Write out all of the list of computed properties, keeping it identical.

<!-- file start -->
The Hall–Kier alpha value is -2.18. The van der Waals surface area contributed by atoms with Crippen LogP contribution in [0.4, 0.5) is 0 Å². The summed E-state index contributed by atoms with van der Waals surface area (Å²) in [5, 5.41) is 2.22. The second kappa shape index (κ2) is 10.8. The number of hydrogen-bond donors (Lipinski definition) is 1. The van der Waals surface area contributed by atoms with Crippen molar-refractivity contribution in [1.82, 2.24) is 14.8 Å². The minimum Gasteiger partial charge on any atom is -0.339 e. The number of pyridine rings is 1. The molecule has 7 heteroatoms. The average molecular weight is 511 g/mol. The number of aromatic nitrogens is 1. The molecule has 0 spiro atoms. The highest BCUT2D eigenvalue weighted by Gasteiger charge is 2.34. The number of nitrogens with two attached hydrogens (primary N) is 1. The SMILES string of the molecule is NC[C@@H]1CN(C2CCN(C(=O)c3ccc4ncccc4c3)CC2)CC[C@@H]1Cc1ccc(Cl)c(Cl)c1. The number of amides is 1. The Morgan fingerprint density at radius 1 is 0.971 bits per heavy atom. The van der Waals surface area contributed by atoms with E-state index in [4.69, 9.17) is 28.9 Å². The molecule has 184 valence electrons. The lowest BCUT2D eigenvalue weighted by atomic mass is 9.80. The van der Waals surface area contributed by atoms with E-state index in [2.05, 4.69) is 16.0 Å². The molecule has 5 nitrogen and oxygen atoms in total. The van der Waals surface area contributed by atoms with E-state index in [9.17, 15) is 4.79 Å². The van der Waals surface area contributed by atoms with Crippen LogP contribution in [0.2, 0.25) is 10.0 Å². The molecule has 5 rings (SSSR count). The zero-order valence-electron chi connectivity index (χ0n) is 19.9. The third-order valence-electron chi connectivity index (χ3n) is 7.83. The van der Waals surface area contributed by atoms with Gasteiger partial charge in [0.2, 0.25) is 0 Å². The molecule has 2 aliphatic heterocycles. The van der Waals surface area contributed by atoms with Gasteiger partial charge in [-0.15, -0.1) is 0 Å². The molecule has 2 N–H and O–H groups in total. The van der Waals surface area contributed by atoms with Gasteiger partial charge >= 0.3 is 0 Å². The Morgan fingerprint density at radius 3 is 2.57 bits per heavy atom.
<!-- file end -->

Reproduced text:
The Hall–Kier alpha value is -2.18. The van der Waals surface area contributed by atoms with Crippen LogP contribution in [0.4, 0.5) is 0 Å². The summed E-state index contributed by atoms with van der Waals surface area (Å²) in [5, 5.41) is 2.22. The second kappa shape index (κ2) is 10.8. The number of hydrogen-bond donors (Lipinski definition) is 1. The van der Waals surface area contributed by atoms with Crippen molar-refractivity contribution in [1.82, 2.24) is 14.8 Å². The minimum Gasteiger partial charge on any atom is -0.339 e. The number of pyridine rings is 1. The molecule has 7 heteroatoms. The average molecular weight is 511 g/mol. The number of aromatic nitrogens is 1. The molecule has 0 spiro atoms. The highest BCUT2D eigenvalue weighted by Gasteiger charge is 2.34. The number of nitrogens with two attached hydrogens (primary N) is 1. The SMILES string of the molecule is NC[C@@H]1CN(C2CCN(C(=O)c3ccc4ncccc4c3)CC2)CC[C@@H]1Cc1ccc(Cl)c(Cl)c1. The number of amides is 1. The Morgan fingerprint density at radius 1 is 0.971 bits per heavy atom. The van der Waals surface area contributed by atoms with E-state index in [4.69, 9.17) is 28.9 Å². The molecule has 184 valence electrons. The lowest BCUT2D eigenvalue weighted by atomic mass is 9.80. The van der Waals surface area contributed by atoms with E-state index in [2.05, 4.69) is 16.0 Å². The molecule has 5 nitrogen and oxygen atoms in total. The van der Waals surface area contributed by atoms with E-state index in [9.17, 15) is 4.79 Å². The van der Waals surface area contributed by atoms with Crippen LogP contribution in [0.2, 0.25) is 10.0 Å². The molecule has 5 rings (SSSR count). The zero-order valence-electron chi connectivity index (χ0n) is 19.9. The third-order valence-electron chi connectivity index (χ3n) is 7.83. The van der Waals surface area contributed by atoms with Gasteiger partial charge in [0.2, 0.25) is 0 Å². The molecule has 2 aliphatic heterocycles. The van der Waals surface area contributed by atoms with Gasteiger partial charge in [-0.15, -0.1) is 0 Å². The molecule has 2 N–H and O–H groups in total. The van der Waals surface area contributed by atoms with Gasteiger partial charge >= 0.3 is 0 Å². The Morgan fingerprint density at radius 3 is 2.57 bits per heavy atom.